The race is on to turn the economic crisis into best selling fiction
The recession has had an appalling effect on jobs and the markets - but what will it do to art and culture?
Bank collapses and unprecedented economic turmoil may be dire news for most, but to aspiring novelists it may be the break they have long been waiting for.
The Great Depression of the 1920s inspired writers like John Steinbeck to chart the miseries suffered by the poor in The Grapes of Wrath.
Martin Baker, author and former financial journalist, believes now is the time for artists to respond to what is going on in the global markets today.
"I think it's a function of art to hold a mirror up to society.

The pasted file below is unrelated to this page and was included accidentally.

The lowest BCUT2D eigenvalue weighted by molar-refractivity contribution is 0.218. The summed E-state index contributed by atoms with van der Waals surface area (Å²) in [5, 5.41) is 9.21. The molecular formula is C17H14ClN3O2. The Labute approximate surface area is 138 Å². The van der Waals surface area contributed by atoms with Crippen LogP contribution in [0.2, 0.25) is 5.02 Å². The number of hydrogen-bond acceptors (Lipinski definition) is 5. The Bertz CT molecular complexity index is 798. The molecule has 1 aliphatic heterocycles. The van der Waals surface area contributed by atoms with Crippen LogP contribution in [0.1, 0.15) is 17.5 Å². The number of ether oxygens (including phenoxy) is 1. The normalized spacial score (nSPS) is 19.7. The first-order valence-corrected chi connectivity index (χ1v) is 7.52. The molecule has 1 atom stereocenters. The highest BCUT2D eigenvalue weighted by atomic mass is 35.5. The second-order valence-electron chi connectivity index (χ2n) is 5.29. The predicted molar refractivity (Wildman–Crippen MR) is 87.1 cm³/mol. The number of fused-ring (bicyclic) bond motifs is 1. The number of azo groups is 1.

"I think publishing and journalism haven't done such a great job of that and now we're facing a huge, long wet Wednesday afternoon for a couple of years - and that's an opportunity for a voyage of discovery internally - an opportunity for inward reflection."
Looking for inspiration for a great work of your own? Here are some of the epoch defining works from the past.
Charles Dickens' satirical masterpiece plots the turbulent lives of the inmates of Marshalsea debtor's prison in London.
The novel's namesake, Little Dorrit, was born in the prison but her life is turned around when she meets Arthur Clennam, who saves her family from poverty - only to become impoverished himself.
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